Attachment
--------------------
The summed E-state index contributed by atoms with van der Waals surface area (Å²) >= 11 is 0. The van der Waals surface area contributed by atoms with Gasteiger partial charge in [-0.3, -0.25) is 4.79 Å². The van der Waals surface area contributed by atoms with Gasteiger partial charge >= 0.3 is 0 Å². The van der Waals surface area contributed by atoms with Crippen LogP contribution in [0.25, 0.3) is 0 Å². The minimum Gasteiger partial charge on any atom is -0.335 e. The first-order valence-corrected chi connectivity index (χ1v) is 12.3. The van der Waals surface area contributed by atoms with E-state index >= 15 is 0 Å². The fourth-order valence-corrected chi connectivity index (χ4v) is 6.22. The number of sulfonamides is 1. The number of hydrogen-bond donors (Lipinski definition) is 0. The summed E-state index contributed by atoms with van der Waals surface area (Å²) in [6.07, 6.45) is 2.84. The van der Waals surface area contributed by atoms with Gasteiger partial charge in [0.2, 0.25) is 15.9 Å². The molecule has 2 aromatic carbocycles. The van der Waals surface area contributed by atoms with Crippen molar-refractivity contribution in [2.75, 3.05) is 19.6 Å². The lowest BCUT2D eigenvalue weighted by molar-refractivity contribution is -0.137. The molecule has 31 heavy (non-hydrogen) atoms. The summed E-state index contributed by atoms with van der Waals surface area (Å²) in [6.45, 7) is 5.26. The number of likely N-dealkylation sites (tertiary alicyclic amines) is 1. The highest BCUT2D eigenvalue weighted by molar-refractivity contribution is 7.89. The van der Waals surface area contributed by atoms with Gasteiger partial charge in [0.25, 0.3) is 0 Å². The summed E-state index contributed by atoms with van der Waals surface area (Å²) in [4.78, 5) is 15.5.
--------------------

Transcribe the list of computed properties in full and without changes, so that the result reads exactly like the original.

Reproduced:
The summed E-state index contributed by atoms with van der Waals surface area (Å²) >= 11 is 0. The van der Waals surface area contributed by atoms with Gasteiger partial charge in [-0.3, -0.25) is 4.79 Å². The van der Waals surface area contributed by atoms with Gasteiger partial charge >= 0.3 is 0 Å². The van der Waals surface area contributed by atoms with Crippen LogP contribution in [0.25, 0.3) is 0 Å². The minimum Gasteiger partial charge on any atom is -0.335 e. The first-order valence-corrected chi connectivity index (χ1v) is 12.3. The van der Waals surface area contributed by atoms with E-state index >= 15 is 0 Å². The fourth-order valence-corrected chi connectivity index (χ4v) is 6.22. The number of sulfonamides is 1. The number of hydrogen-bond donors (Lipinski definition) is 0. The summed E-state index contributed by atoms with van der Waals surface area (Å²) in [6.07, 6.45) is 2.84. The van der Waals surface area contributed by atoms with Gasteiger partial charge in [0.2, 0.25) is 15.9 Å². The molecule has 2 aromatic carbocycles. The van der Waals surface area contributed by atoms with Crippen molar-refractivity contribution in [2.75, 3.05) is 19.6 Å². The lowest BCUT2D eigenvalue weighted by molar-refractivity contribution is -0.137. The molecule has 31 heavy (non-hydrogen) atoms. The summed E-state index contributed by atoms with van der Waals surface area (Å²) in [6.45, 7) is 5.26. The number of likely N-dealkylation sites (tertiary alicyclic amines) is 1. The highest BCUT2D eigenvalue weighted by molar-refractivity contribution is 7.89. The van der Waals surface area contributed by atoms with Gasteiger partial charge in [0.25, 0.3) is 0 Å². The summed E-state index contributed by atoms with van der Waals surface area (Å²) in [4.78, 5) is 15.5.